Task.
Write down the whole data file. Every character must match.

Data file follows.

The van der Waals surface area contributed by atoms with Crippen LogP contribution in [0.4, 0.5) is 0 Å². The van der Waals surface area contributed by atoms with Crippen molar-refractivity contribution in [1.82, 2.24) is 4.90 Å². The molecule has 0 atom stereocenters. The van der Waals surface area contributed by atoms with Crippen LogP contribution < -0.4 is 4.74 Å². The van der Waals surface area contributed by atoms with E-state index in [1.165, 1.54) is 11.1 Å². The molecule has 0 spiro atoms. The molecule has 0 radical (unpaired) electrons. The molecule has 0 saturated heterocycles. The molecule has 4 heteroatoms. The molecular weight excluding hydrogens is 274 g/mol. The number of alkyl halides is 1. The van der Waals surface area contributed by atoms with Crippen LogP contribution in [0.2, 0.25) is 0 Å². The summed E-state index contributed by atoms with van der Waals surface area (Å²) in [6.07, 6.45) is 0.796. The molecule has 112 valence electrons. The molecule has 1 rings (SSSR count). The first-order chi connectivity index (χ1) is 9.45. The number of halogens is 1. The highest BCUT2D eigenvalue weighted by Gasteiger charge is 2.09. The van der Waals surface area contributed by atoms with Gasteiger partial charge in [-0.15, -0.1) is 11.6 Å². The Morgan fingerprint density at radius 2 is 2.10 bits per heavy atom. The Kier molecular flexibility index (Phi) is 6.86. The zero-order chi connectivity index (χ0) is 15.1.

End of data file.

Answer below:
The van der Waals surface area contributed by atoms with Crippen LogP contribution in [0.4, 0.5) is 0 Å². The van der Waals surface area contributed by atoms with Crippen molar-refractivity contribution in [1.82, 2.24) is 4.90 Å². The molecule has 0 atom stereocenters. The van der Waals surface area contributed by atoms with Crippen LogP contribution < -0.4 is 4.74 Å². The van der Waals surface area contributed by atoms with E-state index in [1.165, 1.54) is 11.1 Å². The molecule has 0 spiro atoms. The molecule has 0 radical (unpaired) electrons. The molecule has 0 saturated heterocycles. The molecule has 4 heteroatoms. The molecular weight excluding hydrogens is 274 g/mol. The number of alkyl halides is 1. The van der Waals surface area contributed by atoms with Crippen LogP contribution in [0.2, 0.25) is 0 Å². The summed E-state index contributed by atoms with van der Waals surface area (Å²) in [6.07, 6.45) is 0.796. The molecule has 112 valence electrons. The molecule has 1 rings (SSSR count). The first-order chi connectivity index (χ1) is 9.45. The number of halogens is 1. The highest BCUT2D eigenvalue weighted by Gasteiger charge is 2.09. The van der Waals surface area contributed by atoms with Gasteiger partial charge in [-0.15, -0.1) is 11.6 Å². The Morgan fingerprint density at radius 2 is 2.10 bits per heavy atom. The Kier molecular flexibility index (Phi) is 6.86. The zero-order chi connectivity index (χ0) is 15.1.